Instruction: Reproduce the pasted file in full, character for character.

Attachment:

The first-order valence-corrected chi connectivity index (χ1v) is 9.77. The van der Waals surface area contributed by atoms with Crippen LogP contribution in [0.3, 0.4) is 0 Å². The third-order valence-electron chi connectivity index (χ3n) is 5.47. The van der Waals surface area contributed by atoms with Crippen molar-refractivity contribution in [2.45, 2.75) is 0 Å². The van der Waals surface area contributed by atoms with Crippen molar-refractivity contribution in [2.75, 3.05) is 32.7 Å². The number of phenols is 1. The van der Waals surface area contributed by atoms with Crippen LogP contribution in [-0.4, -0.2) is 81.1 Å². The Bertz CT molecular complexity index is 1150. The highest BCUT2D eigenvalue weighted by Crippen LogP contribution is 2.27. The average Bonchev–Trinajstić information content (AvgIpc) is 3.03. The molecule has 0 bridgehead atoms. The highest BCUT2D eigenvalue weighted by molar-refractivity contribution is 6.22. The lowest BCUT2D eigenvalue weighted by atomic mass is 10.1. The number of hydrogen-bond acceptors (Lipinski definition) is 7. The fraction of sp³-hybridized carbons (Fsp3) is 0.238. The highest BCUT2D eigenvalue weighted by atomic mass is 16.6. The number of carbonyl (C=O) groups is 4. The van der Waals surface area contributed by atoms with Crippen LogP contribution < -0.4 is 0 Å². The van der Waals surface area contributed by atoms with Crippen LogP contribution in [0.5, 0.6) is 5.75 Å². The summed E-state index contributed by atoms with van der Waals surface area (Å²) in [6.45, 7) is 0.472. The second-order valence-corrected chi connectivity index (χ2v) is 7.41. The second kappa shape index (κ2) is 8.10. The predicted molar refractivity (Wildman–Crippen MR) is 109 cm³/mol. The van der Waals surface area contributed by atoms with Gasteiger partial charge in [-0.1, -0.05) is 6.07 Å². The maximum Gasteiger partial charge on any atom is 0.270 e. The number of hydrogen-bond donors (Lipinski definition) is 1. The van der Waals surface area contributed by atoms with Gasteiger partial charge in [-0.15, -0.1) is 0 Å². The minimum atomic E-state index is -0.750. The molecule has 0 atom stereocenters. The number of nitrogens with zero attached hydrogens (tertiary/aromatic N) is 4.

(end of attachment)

The first-order valence-corrected chi connectivity index (χ1v) is 9.77. The van der Waals surface area contributed by atoms with Crippen LogP contribution in [0.3, 0.4) is 0 Å². The third-order valence-electron chi connectivity index (χ3n) is 5.47. The van der Waals surface area contributed by atoms with Crippen molar-refractivity contribution in [2.45, 2.75) is 0 Å². The van der Waals surface area contributed by atoms with Crippen molar-refractivity contribution in [2.75, 3.05) is 32.7 Å². The number of phenols is 1. The van der Waals surface area contributed by atoms with Crippen LogP contribution in [-0.4, -0.2) is 81.1 Å². The Bertz CT molecular complexity index is 1150. The highest BCUT2D eigenvalue weighted by Crippen LogP contribution is 2.27. The average Bonchev–Trinajstić information content (AvgIpc) is 3.03. The molecule has 0 bridgehead atoms. The highest BCUT2D eigenvalue weighted by molar-refractivity contribution is 6.22. The lowest BCUT2D eigenvalue weighted by atomic mass is 10.1. The number of hydrogen-bond acceptors (Lipinski definition) is 7. The fraction of sp³-hybridized carbons (Fsp3) is 0.238. The highest BCUT2D eigenvalue weighted by atomic mass is 16.6. The number of carbonyl (C=O) groups is 4. The van der Waals surface area contributed by atoms with Crippen LogP contribution < -0.4 is 0 Å². The van der Waals surface area contributed by atoms with Crippen LogP contribution in [0.5, 0.6) is 5.75 Å². The summed E-state index contributed by atoms with van der Waals surface area (Å²) in [6.45, 7) is 0.472. The second-order valence-corrected chi connectivity index (χ2v) is 7.41. The second kappa shape index (κ2) is 8.10. The predicted molar refractivity (Wildman–Crippen MR) is 109 cm³/mol. The van der Waals surface area contributed by atoms with Gasteiger partial charge in [-0.1, -0.05) is 6.07 Å². The maximum Gasteiger partial charge on any atom is 0.270 e. The number of hydrogen-bond donors (Lipinski definition) is 1. The van der Waals surface area contributed by atoms with Gasteiger partial charge in [-0.15, -0.1) is 0 Å². The minimum atomic E-state index is -0.750. The molecule has 0 atom stereocenters. The number of nitrogens with zero attached hydrogens (tertiary/aromatic N) is 4.